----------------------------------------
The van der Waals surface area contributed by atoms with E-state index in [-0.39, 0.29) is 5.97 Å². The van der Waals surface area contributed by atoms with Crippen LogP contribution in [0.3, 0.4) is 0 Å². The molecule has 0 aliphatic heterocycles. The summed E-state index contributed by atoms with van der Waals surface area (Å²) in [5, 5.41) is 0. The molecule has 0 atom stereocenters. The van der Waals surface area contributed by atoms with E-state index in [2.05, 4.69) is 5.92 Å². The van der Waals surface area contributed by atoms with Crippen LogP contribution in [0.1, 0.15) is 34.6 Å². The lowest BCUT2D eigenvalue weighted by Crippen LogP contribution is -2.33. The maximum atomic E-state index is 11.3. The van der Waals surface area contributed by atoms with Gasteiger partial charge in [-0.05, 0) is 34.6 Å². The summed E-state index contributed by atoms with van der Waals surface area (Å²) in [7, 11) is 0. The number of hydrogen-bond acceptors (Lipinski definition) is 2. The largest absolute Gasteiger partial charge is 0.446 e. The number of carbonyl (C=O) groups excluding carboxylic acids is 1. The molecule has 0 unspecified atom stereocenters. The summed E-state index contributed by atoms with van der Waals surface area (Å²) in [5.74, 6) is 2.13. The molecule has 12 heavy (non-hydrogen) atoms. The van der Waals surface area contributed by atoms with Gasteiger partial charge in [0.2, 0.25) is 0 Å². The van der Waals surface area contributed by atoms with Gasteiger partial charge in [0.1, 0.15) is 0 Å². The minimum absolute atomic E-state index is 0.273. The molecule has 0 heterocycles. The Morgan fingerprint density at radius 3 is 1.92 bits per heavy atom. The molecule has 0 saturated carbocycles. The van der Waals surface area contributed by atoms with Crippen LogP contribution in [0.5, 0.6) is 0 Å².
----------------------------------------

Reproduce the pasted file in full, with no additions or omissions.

The van der Waals surface area contributed by atoms with E-state index in [-0.39, 0.29) is 5.97 Å². The van der Waals surface area contributed by atoms with Crippen LogP contribution in [0.3, 0.4) is 0 Å². The molecule has 0 aliphatic heterocycles. The summed E-state index contributed by atoms with van der Waals surface area (Å²) in [5, 5.41) is 0. The molecule has 0 atom stereocenters. The van der Waals surface area contributed by atoms with E-state index in [2.05, 4.69) is 5.92 Å². The van der Waals surface area contributed by atoms with Crippen LogP contribution in [0.1, 0.15) is 34.6 Å². The lowest BCUT2D eigenvalue weighted by Crippen LogP contribution is -2.33. The maximum atomic E-state index is 11.3. The van der Waals surface area contributed by atoms with Gasteiger partial charge in [-0.05, 0) is 34.6 Å². The summed E-state index contributed by atoms with van der Waals surface area (Å²) in [7, 11) is 0. The number of hydrogen-bond acceptors (Lipinski definition) is 2. The largest absolute Gasteiger partial charge is 0.446 e. The number of carbonyl (C=O) groups excluding carboxylic acids is 1. The molecule has 0 unspecified atom stereocenters. The summed E-state index contributed by atoms with van der Waals surface area (Å²) in [5.74, 6) is 2.13. The molecule has 12 heavy (non-hydrogen) atoms. The van der Waals surface area contributed by atoms with Gasteiger partial charge in [0.2, 0.25) is 0 Å². The van der Waals surface area contributed by atoms with Gasteiger partial charge in [0.1, 0.15) is 0 Å². The minimum absolute atomic E-state index is 0.273. The molecule has 0 heterocycles. The Morgan fingerprint density at radius 3 is 1.92 bits per heavy atom. The molecule has 0 saturated carbocycles. The van der Waals surface area contributed by atoms with Crippen LogP contribution in [0.5, 0.6) is 0 Å².